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Dublin: 14 °C Friday 19 July, 2019
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The Irish-Egyptian student aiming to become a Premier Division star

21-year-old UCD attacker Yousef Mahdy on balancing a commerce degree with competing in Ireland’s top flight.

Yousef Mahdy has been capped by Ireland at underage level.
Yousef Mahdy has been capped by Ireland at underage level.
Image: Donall Farmer/INPHO

IT’S BEEN A baptism of fire for UCD’s youngsters in the Premier Division this season.

After seven games played, the Students sit second from bottom on seven points.

Collie O’Neill’s side have so far lost five matches — one more than they suffered in the entirety of last season, when they lit up the First Division with their attractive brand of football helping them gain promotion as champions.

So, on their first season back in the top flight following a five-year absence, UCD have found it tough to adapt to this higher standard of football.

In some regards, expecting them to compete against powerhouses of Irish football such as Dundalk and Shamrock Rovers is a big ask.

They play home games in the Belfield Bowl, which is a modest 1,500-seater ground with an overall capacity of 3,000, though in recent seasons, attendances have rarely exceeded 1,000.

Moreover, UCD are unique in the sense that the entire first-team squad comprises of students, and everyone bar midfielder Kevin Coffey studies in the Belfield-based college.

Manager Collie O’Neill, who is a little over four years in the job, initially relied on external non-student players in his squad, but gradually shifted to their current scholarship-only model.

“[Non-scholarship players] never really felt part of the group, there was disharmony in the dressing room whereas now we have complete harmony in the dressing room, so this is a system we will always work off as it has worked,” O’Neill told the league’s official website last year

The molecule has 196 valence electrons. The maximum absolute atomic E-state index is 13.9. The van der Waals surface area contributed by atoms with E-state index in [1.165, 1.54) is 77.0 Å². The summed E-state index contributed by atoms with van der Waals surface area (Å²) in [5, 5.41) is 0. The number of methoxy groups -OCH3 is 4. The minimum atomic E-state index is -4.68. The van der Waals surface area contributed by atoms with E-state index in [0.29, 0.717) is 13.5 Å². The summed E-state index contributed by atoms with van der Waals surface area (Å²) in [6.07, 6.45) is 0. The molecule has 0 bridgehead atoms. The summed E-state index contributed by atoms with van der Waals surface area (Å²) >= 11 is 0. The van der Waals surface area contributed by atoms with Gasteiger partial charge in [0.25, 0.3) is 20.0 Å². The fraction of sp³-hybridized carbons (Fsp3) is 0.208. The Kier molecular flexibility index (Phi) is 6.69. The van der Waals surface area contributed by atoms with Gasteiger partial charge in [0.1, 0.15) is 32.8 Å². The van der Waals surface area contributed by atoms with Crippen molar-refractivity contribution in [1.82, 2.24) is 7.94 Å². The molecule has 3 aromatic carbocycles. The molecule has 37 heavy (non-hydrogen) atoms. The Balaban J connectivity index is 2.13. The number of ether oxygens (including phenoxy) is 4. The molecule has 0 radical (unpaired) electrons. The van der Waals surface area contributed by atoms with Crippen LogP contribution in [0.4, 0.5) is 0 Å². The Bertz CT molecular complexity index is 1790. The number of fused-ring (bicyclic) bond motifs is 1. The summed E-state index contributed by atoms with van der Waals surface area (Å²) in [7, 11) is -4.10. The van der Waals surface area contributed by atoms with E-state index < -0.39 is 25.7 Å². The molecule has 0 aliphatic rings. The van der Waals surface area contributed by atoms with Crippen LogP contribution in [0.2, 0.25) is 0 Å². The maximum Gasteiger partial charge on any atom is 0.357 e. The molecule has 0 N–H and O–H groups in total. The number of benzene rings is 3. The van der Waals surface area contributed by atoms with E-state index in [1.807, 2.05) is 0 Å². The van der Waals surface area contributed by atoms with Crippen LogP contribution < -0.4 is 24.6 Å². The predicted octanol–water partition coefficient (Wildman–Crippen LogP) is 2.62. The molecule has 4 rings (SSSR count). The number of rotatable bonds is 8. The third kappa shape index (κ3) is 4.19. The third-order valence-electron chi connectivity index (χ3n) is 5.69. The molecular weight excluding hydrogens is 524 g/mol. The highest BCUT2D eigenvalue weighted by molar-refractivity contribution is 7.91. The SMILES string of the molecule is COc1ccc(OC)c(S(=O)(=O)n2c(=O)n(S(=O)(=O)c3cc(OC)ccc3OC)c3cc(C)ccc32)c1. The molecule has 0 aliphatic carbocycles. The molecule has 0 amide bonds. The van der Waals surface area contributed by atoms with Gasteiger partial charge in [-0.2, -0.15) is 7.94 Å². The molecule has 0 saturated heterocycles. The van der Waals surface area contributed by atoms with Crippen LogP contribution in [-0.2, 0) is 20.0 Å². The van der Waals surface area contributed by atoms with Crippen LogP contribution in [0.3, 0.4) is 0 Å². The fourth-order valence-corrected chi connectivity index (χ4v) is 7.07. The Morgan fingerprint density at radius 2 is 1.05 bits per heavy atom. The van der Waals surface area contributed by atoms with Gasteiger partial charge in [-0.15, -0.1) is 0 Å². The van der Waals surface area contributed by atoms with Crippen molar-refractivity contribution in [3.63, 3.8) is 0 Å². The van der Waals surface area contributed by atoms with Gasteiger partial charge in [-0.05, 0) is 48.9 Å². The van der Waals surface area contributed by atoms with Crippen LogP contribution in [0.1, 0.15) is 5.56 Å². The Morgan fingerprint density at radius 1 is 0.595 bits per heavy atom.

On that topic, a spokesperson for the club told The42 that it is their current policy to field an all-student team although “there isn’t anything to stop us keeping a graduate if we wished to”.

One player the club will likely be keen to hold onto for the foreseeable future is Yousef ‘Yoyo’ Mahdy, who scored eight goals in the league last year to help the club earn promotion.

The 21-year-old attacker, who was born in Saudi Arabia to Egyptian parents and moved to live in Blanchardstown, Dublin at the age of two, has appeared in all seven of their matches so far this season, scoring once.

While admitting disappointment with how the season has begun, Mahdy feels the team are better than their current position suggests and says some positives can be taken from their start. A 1-0 loss against Sligo Rovers in the Showgrounds, however, highlighted their problems.

The game against Sligo was one of our best performances. We had about 20 shots and most of them were off target, which shows we need to be way more clinical up front and we got punished for one mistake we made all game.